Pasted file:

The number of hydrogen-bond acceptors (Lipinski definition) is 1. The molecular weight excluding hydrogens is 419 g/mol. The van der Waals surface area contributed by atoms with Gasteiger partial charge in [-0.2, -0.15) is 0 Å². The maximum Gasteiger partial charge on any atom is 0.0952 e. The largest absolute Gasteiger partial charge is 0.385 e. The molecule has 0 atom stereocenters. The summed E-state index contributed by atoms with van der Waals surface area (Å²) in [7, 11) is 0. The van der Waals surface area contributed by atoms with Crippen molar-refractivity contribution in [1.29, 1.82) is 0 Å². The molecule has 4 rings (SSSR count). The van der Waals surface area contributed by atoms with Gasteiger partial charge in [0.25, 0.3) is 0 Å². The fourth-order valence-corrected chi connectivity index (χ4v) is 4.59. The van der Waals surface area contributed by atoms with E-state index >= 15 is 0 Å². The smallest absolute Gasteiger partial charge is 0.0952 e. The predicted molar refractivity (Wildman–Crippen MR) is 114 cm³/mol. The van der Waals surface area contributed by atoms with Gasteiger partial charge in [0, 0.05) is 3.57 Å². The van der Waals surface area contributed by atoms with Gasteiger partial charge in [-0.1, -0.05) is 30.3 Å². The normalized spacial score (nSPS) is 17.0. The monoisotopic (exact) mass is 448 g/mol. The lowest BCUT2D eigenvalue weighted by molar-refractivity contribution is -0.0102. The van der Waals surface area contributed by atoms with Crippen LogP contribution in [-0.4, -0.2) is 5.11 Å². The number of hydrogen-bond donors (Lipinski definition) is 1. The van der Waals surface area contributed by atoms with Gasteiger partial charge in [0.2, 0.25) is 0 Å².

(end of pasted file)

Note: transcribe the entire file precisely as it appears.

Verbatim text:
The number of hydrogen-bond acceptors (Lipinski definition) is 1. The molecular weight excluding hydrogens is 419 g/mol. The van der Waals surface area contributed by atoms with Gasteiger partial charge in [-0.2, -0.15) is 0 Å². The maximum Gasteiger partial charge on any atom is 0.0952 e. The largest absolute Gasteiger partial charge is 0.385 e. The molecule has 0 atom stereocenters. The summed E-state index contributed by atoms with van der Waals surface area (Å²) in [7, 11) is 0. The van der Waals surface area contributed by atoms with Crippen molar-refractivity contribution in [1.29, 1.82) is 0 Å². The molecule has 4 rings (SSSR count). The van der Waals surface area contributed by atoms with Gasteiger partial charge in [0.25, 0.3) is 0 Å². The fourth-order valence-corrected chi connectivity index (χ4v) is 4.59. The van der Waals surface area contributed by atoms with E-state index >= 15 is 0 Å². The smallest absolute Gasteiger partial charge is 0.0952 e. The predicted molar refractivity (Wildman–Crippen MR) is 114 cm³/mol. The van der Waals surface area contributed by atoms with Gasteiger partial charge in [0, 0.05) is 3.57 Å². The van der Waals surface area contributed by atoms with Gasteiger partial charge in [-0.1, -0.05) is 30.3 Å². The normalized spacial score (nSPS) is 17.0. The monoisotopic (exact) mass is 448 g/mol. The lowest BCUT2D eigenvalue weighted by molar-refractivity contribution is -0.0102. The van der Waals surface area contributed by atoms with Crippen LogP contribution in [-0.4, -0.2) is 5.11 Å². The number of hydrogen-bond donors (Lipinski definition) is 1. The van der Waals surface area contributed by atoms with Gasteiger partial charge in [0.2, 0.25) is 0 Å².